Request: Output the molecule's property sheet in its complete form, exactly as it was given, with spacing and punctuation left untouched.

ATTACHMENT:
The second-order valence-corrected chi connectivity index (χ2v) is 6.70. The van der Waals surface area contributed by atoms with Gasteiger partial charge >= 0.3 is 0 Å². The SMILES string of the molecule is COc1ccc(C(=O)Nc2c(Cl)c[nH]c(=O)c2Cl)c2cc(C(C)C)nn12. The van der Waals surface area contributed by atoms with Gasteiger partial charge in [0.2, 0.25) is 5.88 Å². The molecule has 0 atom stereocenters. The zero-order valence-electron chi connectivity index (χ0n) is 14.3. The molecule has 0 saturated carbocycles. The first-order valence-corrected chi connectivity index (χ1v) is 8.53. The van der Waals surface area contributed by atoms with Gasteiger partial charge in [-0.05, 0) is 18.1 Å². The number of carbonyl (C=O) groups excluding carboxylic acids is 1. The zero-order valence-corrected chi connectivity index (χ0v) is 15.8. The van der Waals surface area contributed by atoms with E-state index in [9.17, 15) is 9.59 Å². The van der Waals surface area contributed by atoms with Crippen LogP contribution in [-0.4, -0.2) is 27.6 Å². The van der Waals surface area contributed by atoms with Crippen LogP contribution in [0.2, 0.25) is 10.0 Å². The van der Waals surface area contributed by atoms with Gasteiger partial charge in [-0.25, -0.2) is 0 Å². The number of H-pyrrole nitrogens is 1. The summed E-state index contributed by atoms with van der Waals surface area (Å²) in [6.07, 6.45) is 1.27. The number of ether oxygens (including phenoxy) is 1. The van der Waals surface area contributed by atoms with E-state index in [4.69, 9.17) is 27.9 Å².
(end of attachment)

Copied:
The second-order valence-corrected chi connectivity index (χ2v) is 6.70. The van der Waals surface area contributed by atoms with Gasteiger partial charge >= 0.3 is 0 Å². The SMILES string of the molecule is COc1ccc(C(=O)Nc2c(Cl)c[nH]c(=O)c2Cl)c2cc(C(C)C)nn12. The van der Waals surface area contributed by atoms with Gasteiger partial charge in [0.2, 0.25) is 5.88 Å². The molecule has 0 atom stereocenters. The zero-order valence-electron chi connectivity index (χ0n) is 14.3. The molecule has 0 saturated carbocycles. The first-order valence-corrected chi connectivity index (χ1v) is 8.53. The van der Waals surface area contributed by atoms with Gasteiger partial charge in [-0.05, 0) is 18.1 Å². The number of carbonyl (C=O) groups excluding carboxylic acids is 1. The zero-order valence-corrected chi connectivity index (χ0v) is 15.8. The van der Waals surface area contributed by atoms with E-state index in [9.17, 15) is 9.59 Å². The van der Waals surface area contributed by atoms with Crippen LogP contribution in [-0.4, -0.2) is 27.6 Å². The van der Waals surface area contributed by atoms with Crippen LogP contribution in [0.2, 0.25) is 10.0 Å². The van der Waals surface area contributed by atoms with Gasteiger partial charge in [-0.25, -0.2) is 0 Å². The number of H-pyrrole nitrogens is 1. The summed E-state index contributed by atoms with van der Waals surface area (Å²) in [6.07, 6.45) is 1.27. The number of ether oxygens (including phenoxy) is 1. The van der Waals surface area contributed by atoms with E-state index in [4.69, 9.17) is 27.9 Å².